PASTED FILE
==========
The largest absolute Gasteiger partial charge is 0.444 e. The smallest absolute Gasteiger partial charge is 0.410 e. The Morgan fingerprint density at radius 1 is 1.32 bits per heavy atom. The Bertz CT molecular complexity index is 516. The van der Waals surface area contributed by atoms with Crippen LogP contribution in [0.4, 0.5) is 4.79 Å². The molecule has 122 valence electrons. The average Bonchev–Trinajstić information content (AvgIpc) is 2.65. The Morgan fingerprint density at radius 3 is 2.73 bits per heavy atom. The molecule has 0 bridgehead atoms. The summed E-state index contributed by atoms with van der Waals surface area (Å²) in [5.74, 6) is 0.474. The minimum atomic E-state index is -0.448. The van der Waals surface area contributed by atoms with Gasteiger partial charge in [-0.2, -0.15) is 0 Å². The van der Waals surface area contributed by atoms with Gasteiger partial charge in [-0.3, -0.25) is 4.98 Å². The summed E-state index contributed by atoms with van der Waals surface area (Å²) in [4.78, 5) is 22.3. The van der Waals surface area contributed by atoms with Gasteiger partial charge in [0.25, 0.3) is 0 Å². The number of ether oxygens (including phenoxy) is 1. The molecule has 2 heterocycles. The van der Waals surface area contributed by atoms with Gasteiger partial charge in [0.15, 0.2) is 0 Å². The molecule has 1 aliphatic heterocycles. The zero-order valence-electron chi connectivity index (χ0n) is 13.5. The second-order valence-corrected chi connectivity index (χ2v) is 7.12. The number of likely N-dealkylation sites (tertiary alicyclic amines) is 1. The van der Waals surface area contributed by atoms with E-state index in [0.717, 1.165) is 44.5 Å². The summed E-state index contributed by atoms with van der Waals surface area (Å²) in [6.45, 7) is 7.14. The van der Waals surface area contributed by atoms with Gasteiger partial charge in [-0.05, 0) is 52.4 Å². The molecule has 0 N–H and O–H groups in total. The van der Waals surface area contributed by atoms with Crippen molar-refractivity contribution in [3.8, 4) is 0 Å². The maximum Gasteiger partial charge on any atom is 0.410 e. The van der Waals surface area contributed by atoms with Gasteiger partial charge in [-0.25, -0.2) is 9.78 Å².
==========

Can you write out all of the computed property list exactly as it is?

The largest absolute Gasteiger partial charge is 0.444 e. The smallest absolute Gasteiger partial charge is 0.410 e. The Morgan fingerprint density at radius 1 is 1.32 bits per heavy atom. The Bertz CT molecular complexity index is 516. The van der Waals surface area contributed by atoms with Crippen LogP contribution in [0.4, 0.5) is 4.79 Å². The molecule has 122 valence electrons. The average Bonchev–Trinajstić information content (AvgIpc) is 2.65. The Morgan fingerprint density at radius 3 is 2.73 bits per heavy atom. The molecule has 0 bridgehead atoms. The summed E-state index contributed by atoms with van der Waals surface area (Å²) in [5.74, 6) is 0.474. The minimum atomic E-state index is -0.448. The van der Waals surface area contributed by atoms with Gasteiger partial charge in [-0.2, -0.15) is 0 Å². The van der Waals surface area contributed by atoms with Gasteiger partial charge in [-0.3, -0.25) is 4.98 Å². The summed E-state index contributed by atoms with van der Waals surface area (Å²) in [4.78, 5) is 22.3. The van der Waals surface area contributed by atoms with Gasteiger partial charge in [0.25, 0.3) is 0 Å². The number of ether oxygens (including phenoxy) is 1. The molecule has 2 heterocycles. The van der Waals surface area contributed by atoms with Gasteiger partial charge in [0.15, 0.2) is 0 Å². The molecule has 1 aliphatic heterocycles. The zero-order valence-electron chi connectivity index (χ0n) is 13.5. The second-order valence-corrected chi connectivity index (χ2v) is 7.12. The number of likely N-dealkylation sites (tertiary alicyclic amines) is 1. The van der Waals surface area contributed by atoms with E-state index in [0.717, 1.165) is 44.5 Å². The summed E-state index contributed by atoms with van der Waals surface area (Å²) in [6.45, 7) is 7.14. The van der Waals surface area contributed by atoms with Gasteiger partial charge in [-0.05, 0) is 52.4 Å². The molecule has 0 N–H and O–H groups in total. The van der Waals surface area contributed by atoms with Crippen molar-refractivity contribution in [3.8, 4) is 0 Å². The maximum Gasteiger partial charge on any atom is 0.410 e. The van der Waals surface area contributed by atoms with Gasteiger partial charge in [-0.25, -0.2) is 9.78 Å².